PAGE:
Covid, WHO: “Don’t use gloves, they increase the risk of infections”

The use of gloves by the public in public spaces is not a recommended or proven prevention measure

421
© Anton on Unsplash

Gloves yes, gloves no. On more than one occasion, we raised the debate, the WHO response came yesterday. The World Health Organization has clearly explained that “it does not recommend the use of gloves by people in the community. The use of gloves can increase the risk of infection, since it can lead to self-contamination or transmission to others when touching contaminated surfaces and therefore the face.”

The statement was included in the section of the WHO official website dedicated to questions and answers that have the task of clarifying citizens’ doubts. “The use of gloves by the public in public spaces is not a recommended or proven prevention measure. Wearing gloves in public spaces does not replace the need for hand hygiene, nor does it offer any additional measure of protection against the COVID-19 virus than hand hygiene. Gloves do not provide complete protection against hand contamination, as pathogens may gain access to the hands via small defects in gloves or by contamination of the hands during glove removal. People can also transfer pathogens from one surface to another by touching with gloved hands, or even transfer pathogens to the mouth, nose, or eyes if they touch their face with gloved hands.”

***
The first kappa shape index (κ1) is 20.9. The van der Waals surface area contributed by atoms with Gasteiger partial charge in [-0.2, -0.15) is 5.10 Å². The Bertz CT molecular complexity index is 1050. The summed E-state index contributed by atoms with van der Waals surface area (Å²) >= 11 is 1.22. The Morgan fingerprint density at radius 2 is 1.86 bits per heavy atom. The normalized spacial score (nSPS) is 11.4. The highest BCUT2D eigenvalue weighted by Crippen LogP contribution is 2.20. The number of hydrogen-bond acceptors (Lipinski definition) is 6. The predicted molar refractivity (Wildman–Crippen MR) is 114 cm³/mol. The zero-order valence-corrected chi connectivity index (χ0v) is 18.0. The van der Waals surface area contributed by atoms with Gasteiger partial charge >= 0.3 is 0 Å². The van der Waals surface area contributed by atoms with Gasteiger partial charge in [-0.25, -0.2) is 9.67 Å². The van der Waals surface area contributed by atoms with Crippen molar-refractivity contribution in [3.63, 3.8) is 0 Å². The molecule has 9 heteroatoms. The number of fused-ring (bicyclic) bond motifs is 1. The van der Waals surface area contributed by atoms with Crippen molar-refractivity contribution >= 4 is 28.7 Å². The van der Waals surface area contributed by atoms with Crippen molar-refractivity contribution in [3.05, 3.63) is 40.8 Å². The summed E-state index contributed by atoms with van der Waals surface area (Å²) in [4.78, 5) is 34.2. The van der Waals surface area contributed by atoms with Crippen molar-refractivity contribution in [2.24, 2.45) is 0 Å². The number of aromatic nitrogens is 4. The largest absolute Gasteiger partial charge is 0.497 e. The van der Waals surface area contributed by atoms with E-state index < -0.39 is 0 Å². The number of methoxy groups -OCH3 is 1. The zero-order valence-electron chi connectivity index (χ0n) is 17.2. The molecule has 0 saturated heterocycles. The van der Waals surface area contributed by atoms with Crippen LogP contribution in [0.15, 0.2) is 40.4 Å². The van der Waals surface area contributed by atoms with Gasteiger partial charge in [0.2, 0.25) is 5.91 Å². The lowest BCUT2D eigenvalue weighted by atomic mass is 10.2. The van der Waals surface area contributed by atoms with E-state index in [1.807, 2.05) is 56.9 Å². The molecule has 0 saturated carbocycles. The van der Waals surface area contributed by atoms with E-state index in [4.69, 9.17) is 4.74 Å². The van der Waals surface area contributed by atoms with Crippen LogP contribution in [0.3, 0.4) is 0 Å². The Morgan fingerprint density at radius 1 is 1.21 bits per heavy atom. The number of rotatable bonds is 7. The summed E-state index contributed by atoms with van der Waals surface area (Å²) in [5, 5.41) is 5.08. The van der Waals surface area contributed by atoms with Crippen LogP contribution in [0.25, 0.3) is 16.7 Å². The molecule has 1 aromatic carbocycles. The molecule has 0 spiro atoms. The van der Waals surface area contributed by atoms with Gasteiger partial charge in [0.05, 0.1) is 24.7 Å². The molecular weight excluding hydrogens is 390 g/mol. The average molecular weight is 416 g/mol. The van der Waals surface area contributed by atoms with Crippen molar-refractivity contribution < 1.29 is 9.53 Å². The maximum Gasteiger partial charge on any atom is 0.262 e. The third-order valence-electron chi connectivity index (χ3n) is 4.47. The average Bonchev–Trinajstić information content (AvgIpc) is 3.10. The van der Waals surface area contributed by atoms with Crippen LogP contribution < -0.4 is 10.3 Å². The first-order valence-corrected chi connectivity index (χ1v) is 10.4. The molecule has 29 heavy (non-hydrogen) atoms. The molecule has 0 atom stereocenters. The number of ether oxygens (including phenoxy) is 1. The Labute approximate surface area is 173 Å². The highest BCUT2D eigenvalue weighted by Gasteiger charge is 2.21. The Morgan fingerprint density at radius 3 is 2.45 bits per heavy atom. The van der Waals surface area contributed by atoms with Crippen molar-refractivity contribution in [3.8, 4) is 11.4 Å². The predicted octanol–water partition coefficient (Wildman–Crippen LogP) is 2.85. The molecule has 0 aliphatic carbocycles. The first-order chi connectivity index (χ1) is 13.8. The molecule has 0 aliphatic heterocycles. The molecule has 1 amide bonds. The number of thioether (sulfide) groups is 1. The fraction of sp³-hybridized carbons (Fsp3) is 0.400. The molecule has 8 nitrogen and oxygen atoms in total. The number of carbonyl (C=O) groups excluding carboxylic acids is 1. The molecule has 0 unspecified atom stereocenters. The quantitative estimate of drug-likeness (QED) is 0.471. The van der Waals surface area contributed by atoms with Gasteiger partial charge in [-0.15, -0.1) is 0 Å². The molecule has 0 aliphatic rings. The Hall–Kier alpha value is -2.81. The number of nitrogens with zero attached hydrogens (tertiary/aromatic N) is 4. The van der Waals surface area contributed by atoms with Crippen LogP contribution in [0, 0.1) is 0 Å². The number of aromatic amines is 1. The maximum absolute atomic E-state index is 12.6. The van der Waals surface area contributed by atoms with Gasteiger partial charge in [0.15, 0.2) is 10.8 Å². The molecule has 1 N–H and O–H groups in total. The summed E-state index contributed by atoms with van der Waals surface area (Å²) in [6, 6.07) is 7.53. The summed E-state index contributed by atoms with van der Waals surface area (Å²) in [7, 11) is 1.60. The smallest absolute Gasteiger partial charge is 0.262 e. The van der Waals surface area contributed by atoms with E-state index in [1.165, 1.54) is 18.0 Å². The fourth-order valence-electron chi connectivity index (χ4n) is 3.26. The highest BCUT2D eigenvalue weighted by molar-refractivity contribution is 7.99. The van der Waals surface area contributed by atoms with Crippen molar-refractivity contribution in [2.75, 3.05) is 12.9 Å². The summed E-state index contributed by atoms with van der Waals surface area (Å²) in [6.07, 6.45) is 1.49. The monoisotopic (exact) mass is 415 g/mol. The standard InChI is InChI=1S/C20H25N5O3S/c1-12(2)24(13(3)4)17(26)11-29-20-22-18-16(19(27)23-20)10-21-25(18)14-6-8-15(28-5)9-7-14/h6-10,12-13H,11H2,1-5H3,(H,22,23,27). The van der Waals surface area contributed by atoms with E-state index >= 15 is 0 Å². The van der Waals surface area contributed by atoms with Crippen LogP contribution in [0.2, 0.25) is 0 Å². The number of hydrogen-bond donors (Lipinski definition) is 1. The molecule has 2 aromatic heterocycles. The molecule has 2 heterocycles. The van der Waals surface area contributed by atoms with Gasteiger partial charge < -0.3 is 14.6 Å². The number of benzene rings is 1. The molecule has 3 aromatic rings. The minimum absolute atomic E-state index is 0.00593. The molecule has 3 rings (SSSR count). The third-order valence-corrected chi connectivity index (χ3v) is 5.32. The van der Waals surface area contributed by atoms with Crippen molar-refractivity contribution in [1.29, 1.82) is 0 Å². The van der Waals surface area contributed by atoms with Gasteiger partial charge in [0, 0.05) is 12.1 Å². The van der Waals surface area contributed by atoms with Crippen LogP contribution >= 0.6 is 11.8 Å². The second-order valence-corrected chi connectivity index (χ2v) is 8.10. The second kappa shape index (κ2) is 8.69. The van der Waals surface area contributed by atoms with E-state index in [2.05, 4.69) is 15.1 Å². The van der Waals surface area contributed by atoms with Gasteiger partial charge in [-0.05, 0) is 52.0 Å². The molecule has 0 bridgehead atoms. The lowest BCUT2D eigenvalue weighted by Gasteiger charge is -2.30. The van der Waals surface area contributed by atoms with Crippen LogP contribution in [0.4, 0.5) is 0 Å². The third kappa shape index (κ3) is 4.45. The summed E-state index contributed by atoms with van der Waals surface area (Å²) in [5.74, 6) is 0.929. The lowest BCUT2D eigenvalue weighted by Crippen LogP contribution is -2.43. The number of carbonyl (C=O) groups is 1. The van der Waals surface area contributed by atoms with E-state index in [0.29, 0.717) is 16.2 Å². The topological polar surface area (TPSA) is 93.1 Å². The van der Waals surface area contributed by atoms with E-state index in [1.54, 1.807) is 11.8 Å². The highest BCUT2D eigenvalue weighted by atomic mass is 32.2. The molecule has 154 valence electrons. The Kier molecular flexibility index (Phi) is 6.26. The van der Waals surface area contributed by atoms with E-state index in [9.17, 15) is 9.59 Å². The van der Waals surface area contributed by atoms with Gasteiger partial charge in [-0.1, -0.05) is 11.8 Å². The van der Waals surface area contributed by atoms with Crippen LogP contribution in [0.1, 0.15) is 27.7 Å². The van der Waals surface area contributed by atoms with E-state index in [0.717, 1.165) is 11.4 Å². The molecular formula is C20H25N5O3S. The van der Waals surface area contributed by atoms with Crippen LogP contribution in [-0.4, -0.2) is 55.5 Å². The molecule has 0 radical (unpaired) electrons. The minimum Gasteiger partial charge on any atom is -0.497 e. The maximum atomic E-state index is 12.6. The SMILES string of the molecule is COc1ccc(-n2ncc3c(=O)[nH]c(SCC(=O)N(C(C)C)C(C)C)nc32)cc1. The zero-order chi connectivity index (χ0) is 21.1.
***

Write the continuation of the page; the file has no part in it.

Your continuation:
Fundamental, however, remains correct hand hygiene, to be washed thick according to the indications provided by WHO itself, which concludes: “In public places such as supermarkets, in addition to physical distancing, WHO recommends the installation of gel dispensers hand sanitizer at the entrance and exit. By vastly improving hand hygiene practices, countries can help prevent the spread of the new coronavirus. “

As well as not preventing the risk of contagion, gloves have generated a new form of pollution that is difficult to combat. As reported by the Plastic Free association, there is a risk of an environmental emergency if these articles continue to be abandoned on the street rather than properly disposed of.

The Portuguese Directorate-General for Health also explained that inappropriate use of gloves can even be a vehicle for the transmission of coronavirus, while the Istituto Superiore di Sanità stressed that gloves are necessary for cleaning, catering or food trade staff and in the case of hospital or home care for the sick. Without forgetting correct hand hygiene and frequent replacement.